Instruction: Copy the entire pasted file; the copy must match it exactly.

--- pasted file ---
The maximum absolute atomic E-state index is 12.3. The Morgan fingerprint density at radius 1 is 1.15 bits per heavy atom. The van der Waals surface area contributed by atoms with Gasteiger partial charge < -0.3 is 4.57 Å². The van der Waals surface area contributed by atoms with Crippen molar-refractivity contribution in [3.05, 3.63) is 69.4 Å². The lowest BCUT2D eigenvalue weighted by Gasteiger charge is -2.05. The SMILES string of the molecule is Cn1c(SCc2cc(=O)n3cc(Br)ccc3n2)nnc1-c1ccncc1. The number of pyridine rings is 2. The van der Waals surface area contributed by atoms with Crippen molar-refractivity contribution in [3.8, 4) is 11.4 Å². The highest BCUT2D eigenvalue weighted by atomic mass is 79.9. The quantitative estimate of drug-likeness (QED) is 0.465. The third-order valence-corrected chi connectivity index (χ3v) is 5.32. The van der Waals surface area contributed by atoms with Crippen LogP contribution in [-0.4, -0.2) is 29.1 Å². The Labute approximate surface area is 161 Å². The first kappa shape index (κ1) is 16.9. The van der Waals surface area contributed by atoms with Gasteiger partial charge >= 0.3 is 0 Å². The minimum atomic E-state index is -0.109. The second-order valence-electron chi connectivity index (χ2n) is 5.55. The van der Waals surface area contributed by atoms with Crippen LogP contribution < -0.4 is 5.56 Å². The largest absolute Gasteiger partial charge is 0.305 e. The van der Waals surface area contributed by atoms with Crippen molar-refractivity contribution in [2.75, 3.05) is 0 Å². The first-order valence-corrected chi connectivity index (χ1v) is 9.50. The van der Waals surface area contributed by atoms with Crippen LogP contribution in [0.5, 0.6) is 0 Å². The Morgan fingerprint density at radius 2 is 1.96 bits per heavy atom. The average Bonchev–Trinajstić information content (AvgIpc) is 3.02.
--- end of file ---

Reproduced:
The maximum absolute atomic E-state index is 12.3. The Morgan fingerprint density at radius 1 is 1.15 bits per heavy atom. The van der Waals surface area contributed by atoms with Gasteiger partial charge < -0.3 is 4.57 Å². The van der Waals surface area contributed by atoms with Crippen molar-refractivity contribution in [3.05, 3.63) is 69.4 Å². The lowest BCUT2D eigenvalue weighted by Gasteiger charge is -2.05. The SMILES string of the molecule is Cn1c(SCc2cc(=O)n3cc(Br)ccc3n2)nnc1-c1ccncc1. The number of pyridine rings is 2. The van der Waals surface area contributed by atoms with Crippen molar-refractivity contribution in [3.8, 4) is 11.4 Å². The highest BCUT2D eigenvalue weighted by atomic mass is 79.9. The quantitative estimate of drug-likeness (QED) is 0.465. The third-order valence-corrected chi connectivity index (χ3v) is 5.32. The van der Waals surface area contributed by atoms with Crippen LogP contribution in [-0.4, -0.2) is 29.1 Å². The Labute approximate surface area is 161 Å². The first kappa shape index (κ1) is 16.9. The van der Waals surface area contributed by atoms with Gasteiger partial charge >= 0.3 is 0 Å². The minimum atomic E-state index is -0.109. The second-order valence-electron chi connectivity index (χ2n) is 5.55. The van der Waals surface area contributed by atoms with Crippen LogP contribution < -0.4 is 5.56 Å². The largest absolute Gasteiger partial charge is 0.305 e. The van der Waals surface area contributed by atoms with Crippen molar-refractivity contribution in [2.75, 3.05) is 0 Å². The first-order valence-corrected chi connectivity index (χ1v) is 9.50. The van der Waals surface area contributed by atoms with Crippen LogP contribution in [0.5, 0.6) is 0 Å². The Morgan fingerprint density at radius 2 is 1.96 bits per heavy atom. The average Bonchev–Trinajstić information content (AvgIpc) is 3.02.